I walked into Torque Bikes and felt immediately as though I’d been transported to a bike boutique in London. The feel was simultaneously professional and relaxed. My attention was first grabbed by the sexy Factor bikes displayed beautifully on the shop floor. However, it did quickly get diverted to the coffee machine. Leighton, owner of Torque bikes, made me a delicious coffee. I then sat up to the lovely wooden coffee bar to listen to Leighton tell me the story of Torque Bikes.
On this cool April morning Leighton was joined in his shop by his employees Paul and Adam. They are all friendly and welcoming. The three men were all diligently working while also having a continuous friendly banter.
“We used to tuck the bikes in for the night.”
Leighton smiled as he began to tell me about the beginnings of the shop. Years ago there had been a small independent bike shop in Sudbury which closed down. Leighton began to look into starting his own business, and after six months no other bike shop opened up. There was an opportunity for him to pursue his passion, and he took it.
Torque Bikes began in May 2012 on premises which looked very different to where we sat on this particular morning. The original shop was located on an industrial estate on the edge of town. It was a small room which filled up quite quickly with the parts needed for bike repairs and a small amount of stock. As the business grew Leighton was able to purchase bikes to keep in stock. Even though the business was growing the premises remained, of course, the same size. When they arrived in the mornings they would have to take out all the bikes and display them in front of the shop so they would have room to make bike repairs.
They would bring in the bikes and cover them each carefully with blankets so they wouldn’t get damaged. The maximum the shop could store was fifteen bikes. At this point there was a particular Tetris like manner the bikes had to be placed in the shop or they would not fit. Paul laughed as he remembered putting all the bikes in only to realise at the end he couldn’t close the door so he had to take them all out and start again.
When Leighton first opened the shop he was apprehensive and a little worried about how people would find the business. How would he get known and build a brand? He remembers taking out a small ad in the local paper, but really his business grew through word of mouth. He provided a quality service and knowledgeable staff, this was apparent to anyone who went into the shop and it was apparent to me that this was still true today.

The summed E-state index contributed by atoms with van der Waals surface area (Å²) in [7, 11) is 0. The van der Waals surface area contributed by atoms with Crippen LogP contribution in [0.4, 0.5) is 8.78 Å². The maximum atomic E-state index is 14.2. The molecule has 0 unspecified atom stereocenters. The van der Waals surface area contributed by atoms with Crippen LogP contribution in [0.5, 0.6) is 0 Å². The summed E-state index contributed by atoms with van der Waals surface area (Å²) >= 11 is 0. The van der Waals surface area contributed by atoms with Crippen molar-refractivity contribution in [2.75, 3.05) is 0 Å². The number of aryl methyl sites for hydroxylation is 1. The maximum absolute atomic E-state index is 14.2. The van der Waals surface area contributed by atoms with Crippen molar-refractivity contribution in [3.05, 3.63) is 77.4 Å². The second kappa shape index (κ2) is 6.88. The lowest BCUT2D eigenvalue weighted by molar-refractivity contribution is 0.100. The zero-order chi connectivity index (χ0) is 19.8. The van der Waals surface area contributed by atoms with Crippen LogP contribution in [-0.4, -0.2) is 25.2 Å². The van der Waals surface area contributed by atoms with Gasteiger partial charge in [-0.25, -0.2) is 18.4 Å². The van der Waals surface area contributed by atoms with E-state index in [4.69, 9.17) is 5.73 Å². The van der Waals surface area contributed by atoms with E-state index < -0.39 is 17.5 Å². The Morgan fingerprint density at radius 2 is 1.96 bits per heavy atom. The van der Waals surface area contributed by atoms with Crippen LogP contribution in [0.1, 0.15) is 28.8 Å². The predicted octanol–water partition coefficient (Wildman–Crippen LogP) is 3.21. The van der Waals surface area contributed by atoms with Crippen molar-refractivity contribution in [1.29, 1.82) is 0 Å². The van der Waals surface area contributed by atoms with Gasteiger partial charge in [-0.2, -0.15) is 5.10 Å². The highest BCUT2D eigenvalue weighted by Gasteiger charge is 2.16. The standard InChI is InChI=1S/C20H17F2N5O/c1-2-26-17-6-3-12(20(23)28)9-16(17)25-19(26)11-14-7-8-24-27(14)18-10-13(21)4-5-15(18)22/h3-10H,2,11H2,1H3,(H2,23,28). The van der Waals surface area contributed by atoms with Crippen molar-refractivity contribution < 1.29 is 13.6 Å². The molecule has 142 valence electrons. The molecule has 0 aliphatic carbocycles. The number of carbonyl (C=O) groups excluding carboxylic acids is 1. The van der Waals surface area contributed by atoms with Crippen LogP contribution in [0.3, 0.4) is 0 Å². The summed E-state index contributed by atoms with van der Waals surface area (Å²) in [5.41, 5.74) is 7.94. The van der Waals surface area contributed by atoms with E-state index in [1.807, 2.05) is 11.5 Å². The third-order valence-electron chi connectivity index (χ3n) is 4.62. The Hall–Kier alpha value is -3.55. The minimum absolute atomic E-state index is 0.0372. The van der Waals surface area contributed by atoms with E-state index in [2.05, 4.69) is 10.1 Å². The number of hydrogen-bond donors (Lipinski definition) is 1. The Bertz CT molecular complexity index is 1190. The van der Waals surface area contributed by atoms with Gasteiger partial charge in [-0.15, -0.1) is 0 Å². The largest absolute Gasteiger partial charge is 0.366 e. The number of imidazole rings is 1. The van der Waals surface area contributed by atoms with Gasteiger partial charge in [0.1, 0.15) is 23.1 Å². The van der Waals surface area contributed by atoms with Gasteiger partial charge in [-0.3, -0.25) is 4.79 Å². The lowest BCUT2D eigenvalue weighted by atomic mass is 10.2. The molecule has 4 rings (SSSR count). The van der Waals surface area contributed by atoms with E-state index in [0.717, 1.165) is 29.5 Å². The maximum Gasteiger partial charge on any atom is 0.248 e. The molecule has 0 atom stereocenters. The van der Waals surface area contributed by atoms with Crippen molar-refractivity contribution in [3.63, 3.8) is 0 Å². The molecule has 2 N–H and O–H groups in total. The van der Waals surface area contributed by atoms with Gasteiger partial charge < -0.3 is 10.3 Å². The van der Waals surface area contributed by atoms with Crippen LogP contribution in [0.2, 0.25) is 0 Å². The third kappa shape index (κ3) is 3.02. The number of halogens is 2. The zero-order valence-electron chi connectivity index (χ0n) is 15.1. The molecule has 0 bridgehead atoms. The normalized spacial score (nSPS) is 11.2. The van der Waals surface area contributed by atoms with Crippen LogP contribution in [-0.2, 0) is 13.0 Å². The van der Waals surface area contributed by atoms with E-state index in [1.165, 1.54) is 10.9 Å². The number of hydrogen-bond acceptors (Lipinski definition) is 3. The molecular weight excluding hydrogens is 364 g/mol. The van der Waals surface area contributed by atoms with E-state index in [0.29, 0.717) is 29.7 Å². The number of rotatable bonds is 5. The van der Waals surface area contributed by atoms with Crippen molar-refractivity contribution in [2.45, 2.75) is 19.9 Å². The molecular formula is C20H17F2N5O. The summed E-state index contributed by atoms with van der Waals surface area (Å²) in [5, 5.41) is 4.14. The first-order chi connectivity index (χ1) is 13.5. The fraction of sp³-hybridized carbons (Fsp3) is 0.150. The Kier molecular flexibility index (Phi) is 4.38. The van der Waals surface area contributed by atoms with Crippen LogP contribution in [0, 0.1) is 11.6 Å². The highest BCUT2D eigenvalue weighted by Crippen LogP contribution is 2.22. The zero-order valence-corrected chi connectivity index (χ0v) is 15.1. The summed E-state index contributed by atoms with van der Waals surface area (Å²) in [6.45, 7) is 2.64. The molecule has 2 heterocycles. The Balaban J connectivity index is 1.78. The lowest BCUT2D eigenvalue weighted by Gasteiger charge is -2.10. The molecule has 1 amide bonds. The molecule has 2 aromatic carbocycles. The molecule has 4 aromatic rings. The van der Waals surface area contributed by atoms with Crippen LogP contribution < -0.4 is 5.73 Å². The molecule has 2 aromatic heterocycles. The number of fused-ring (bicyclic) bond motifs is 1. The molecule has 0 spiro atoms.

Initially the difficulties were not just with the size of the premises but also with bike distributers and suppliers. It is difficult for a small independent business to get their foot in the door. But Leighton was hardworking and persistent. Over the years he was able to break into the industry and now he finds the distributers are continuously pestering him to check out their newest bikes. It is wonderful to see the tables successfully turned.
“Definitely the coffee machine!”
In November 2013 Leighton found bigger premises on Cross Street to accommodate his growing business. I asked what their current favourite products are and Paul immediately jumped in with ‘Definitely the coffee machine!’ Leighton couldn’t seem to decide as he looked around the shop like a proud poppa. Although he pointed out the Factor bikes, the new electric bikes Orbea, and Café Du Cycliste line they carry, he clearly loves all the products he stocks.
As the business has grown Leighton has increased the amount of time he works on the admin side of the business. Although his favourite thing to do still remains getting his hands dirty fixing a bike. He loves to take an old bike which has gone into disrepair and turn it into something great, something which makes another person happy. The passion for bikes is from the joy of riding them. Leighton, Paul and Adam all cycle regularly and lead local bike rides three days a week. These rides are open and free for any level of cyclist to join.
What gave Leighton the courage to develop his daydream of working with bikes into a reality? What gave him the courage? ‘My passion for riding just kept growing. I’ve always enjoyed working with and talking to people. I didn’t want to be 50 or 60 years old and have regrets. It all added up and I just took the plunge!’ So what does Leighton recommend to someone considering turning their daydream into a reality? ‘Do your research, know the type of business you want to get into, look at the numbers and just go for it!’
If you are looking for bikes, bike rides, bike repairs, or any information about bikes check out the Torque Bikes website.
If you've set out on your own and have a passion to share, please contact us to be featured in this project.